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  • Writer's pictureCulinary Cam

Baked Beans #LitHappens #FoodieReads

This year our online #LitHappens book club is reading (historical) fiction from different regions around the countty. So far, we have read Sold on a Monday from the North Atlantic; Hang the Moon for the Mid Atlantic; and Moloka'i for Hawaii. This month Amy of Amy's Cooking Adventures chose An Untamed Land for North Central.

On the Page

An Untamed Land by Lauraine Snelling follows the Bjorklunds from their ocean crossing from Norway to New York, then their overland from New York to the Dakotas where they plan to homestead. Brothers Roald and Carl - and their respective wives Ingeborg and Kaaren - come to America for a better life. Since they don't really detail how their lives were in Norway, I am not sure if this ended up being the golden land of opportunity that they had envisioned.

Their lives were a constant struggle and I won't ruin the story, but I will say that a certain part brought tears to my eyes!

There was a surprising amount of food on these pages. I was tempted to try a Norwegian comfort food - Rømmegrøt - but as Jake isn't eating flour these days, I figured I would save this for when the boys are home. "He squared his broad shoulders and took in a deep breath of air redolent with the precious cinnamon Bridget had used in the römmegrot, a flour and cream pudding, she’d made as a special treat" (pg. 11).

There was also a Norwegian Christmas bread: "'And we will have julekake with our coffee.' Ingeborg had hoarded the cardamon, the spice that made the fruited bread taste so different from everyday loaves. She had made the bread, ignoring the twinges of guilt over using the precious sugar for such a luxury. Next year, they would have a real Christmas" (pg. 259).

The Bjorklunds made snow candy as I did one Spring break when we were in the mountains. But what sent me to the kitchen was this passage...

Ingeborg set bread to rising and rinsed the beans she’d been soaking to make baked beans. After adding the molasses, onion, and chunks of salt pork, she placed the bubbling pan in the oven.

Baked beans are so easy to make and filling. This is my version.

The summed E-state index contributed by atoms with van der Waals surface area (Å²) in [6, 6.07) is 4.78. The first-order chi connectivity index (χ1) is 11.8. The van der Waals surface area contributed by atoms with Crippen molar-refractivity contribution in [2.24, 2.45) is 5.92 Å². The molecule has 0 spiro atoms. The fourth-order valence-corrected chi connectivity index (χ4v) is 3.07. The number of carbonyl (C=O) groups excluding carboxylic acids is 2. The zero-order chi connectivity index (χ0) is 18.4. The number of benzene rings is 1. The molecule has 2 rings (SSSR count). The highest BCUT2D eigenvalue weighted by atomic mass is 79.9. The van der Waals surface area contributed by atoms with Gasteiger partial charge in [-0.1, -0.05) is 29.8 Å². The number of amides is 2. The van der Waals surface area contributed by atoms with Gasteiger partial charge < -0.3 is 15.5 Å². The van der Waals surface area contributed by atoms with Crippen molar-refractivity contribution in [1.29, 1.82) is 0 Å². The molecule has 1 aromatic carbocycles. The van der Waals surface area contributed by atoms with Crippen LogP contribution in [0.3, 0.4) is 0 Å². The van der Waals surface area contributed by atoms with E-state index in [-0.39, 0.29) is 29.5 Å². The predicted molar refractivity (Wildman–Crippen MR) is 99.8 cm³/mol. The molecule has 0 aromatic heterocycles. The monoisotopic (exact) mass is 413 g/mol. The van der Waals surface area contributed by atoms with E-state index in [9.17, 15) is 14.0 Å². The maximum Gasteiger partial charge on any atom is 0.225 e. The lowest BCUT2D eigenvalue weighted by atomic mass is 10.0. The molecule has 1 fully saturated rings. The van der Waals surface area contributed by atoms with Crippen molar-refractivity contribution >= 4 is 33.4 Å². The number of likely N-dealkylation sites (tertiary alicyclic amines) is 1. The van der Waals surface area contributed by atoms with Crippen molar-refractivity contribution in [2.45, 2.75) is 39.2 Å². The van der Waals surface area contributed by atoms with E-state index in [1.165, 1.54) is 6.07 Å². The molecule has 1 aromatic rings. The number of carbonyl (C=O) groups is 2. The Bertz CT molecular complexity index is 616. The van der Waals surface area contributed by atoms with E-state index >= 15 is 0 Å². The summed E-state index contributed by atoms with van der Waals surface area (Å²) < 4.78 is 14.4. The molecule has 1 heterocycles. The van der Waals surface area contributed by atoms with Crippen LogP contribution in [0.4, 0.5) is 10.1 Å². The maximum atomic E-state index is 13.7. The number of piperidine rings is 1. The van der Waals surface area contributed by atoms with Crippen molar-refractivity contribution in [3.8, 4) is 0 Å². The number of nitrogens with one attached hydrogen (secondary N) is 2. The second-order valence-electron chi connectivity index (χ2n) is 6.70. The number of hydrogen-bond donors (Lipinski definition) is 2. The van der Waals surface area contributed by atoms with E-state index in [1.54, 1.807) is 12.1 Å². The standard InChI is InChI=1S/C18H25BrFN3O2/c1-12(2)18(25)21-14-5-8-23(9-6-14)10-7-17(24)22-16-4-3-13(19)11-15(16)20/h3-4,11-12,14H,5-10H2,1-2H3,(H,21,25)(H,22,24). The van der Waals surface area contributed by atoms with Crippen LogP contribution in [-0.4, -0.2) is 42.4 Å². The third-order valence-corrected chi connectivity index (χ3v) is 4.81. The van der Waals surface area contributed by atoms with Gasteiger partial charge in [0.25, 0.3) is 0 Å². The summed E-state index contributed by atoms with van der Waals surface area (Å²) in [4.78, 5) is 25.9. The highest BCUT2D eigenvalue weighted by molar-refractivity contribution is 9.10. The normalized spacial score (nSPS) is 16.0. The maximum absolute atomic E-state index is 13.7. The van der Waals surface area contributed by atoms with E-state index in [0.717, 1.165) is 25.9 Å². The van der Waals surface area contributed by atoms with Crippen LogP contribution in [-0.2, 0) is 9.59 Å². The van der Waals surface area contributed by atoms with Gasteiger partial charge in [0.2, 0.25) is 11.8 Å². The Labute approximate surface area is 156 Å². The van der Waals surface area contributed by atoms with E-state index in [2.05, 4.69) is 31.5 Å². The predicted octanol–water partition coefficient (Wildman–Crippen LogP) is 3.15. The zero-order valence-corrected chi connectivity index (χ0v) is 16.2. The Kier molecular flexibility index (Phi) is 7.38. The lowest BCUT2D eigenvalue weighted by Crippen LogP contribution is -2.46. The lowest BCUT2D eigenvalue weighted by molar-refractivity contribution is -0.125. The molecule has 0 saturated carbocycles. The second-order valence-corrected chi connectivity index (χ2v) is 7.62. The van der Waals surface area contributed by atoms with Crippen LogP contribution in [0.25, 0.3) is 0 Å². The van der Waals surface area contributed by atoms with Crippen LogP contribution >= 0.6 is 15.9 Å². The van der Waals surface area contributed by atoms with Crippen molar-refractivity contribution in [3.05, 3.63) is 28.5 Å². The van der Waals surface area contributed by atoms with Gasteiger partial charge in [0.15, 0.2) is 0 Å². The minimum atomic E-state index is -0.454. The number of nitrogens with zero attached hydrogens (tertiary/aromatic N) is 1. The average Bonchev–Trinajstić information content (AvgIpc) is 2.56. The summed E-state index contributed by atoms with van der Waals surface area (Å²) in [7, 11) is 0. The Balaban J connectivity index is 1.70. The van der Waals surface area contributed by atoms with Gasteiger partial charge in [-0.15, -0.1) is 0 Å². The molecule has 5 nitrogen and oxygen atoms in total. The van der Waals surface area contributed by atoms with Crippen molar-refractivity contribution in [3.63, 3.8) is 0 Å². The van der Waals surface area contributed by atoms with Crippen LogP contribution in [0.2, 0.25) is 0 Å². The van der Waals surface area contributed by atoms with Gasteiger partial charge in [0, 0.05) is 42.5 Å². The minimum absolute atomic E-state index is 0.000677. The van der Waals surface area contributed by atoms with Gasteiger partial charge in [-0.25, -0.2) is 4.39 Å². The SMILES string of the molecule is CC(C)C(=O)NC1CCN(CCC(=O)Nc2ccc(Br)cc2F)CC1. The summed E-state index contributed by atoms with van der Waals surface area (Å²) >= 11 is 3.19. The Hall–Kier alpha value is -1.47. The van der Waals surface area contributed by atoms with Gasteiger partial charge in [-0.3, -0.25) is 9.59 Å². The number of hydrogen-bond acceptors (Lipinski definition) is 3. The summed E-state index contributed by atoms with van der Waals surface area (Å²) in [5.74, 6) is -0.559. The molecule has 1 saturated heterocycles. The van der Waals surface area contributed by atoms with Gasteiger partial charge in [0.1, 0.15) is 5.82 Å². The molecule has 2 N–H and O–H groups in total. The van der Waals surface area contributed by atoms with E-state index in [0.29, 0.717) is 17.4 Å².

I started with dry beans. Click for a how-to: here. You can do this the night before and keep in the fridge till you're ready to use them. If you are using pre-cooked beans, I think I had about 4-5 cups. Also, I like adding espresso or coffee to my baked beans for added flavor. If you don't drink coffee, skip it and substitute apple juice or stock. And there are two pork items in the dish: bacon and pork sausages!


  • 1 pound dry beans, soaked and prepared (or 4 to 5 cups cooked beans)

  • 5 strips thick bacon

  • 2 leeks, trimmed and sliced into coins

  • 2 apples, peeled and sliced

  • 1/4 cup organic ketchup

  • 2 Tablespoon mustard

  • 2 Tablespoons unsulphured molasses

  • 1/4 cup espresso or strong coffee

  • 1/2 cup organic dark brown sugar

  • 1/3 cup apple cider vinegar

  • 2 to 3 links cooked pork sausages, sliced into thick coins


Preheat the oven to 325 degrees Fahrenheit. In a large, thick-bottomed pan, cook the bacon and sliced leeks until the fat has been rendered but the bacon is not crispy. Add the apples and beans.

Stir in everything else until well-combined. Place in a baking dish. Bake, covered with foil, for 90 minutes. Uncover and stir in the cooked sausages. Cover again and return to the oven for an additional 30 to 45 minutes.

That's a wrap for my April offering for #LitHappens. Next month Wendy of A Day in the Life on the Farm has us headed to New England as we dive in to North Woods by Daniel Mason. Stay tuned!

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Wendy Klik
Wendy Klik
Apr 17

There was a ton of food inspiration in the book. Your beans look amazing.

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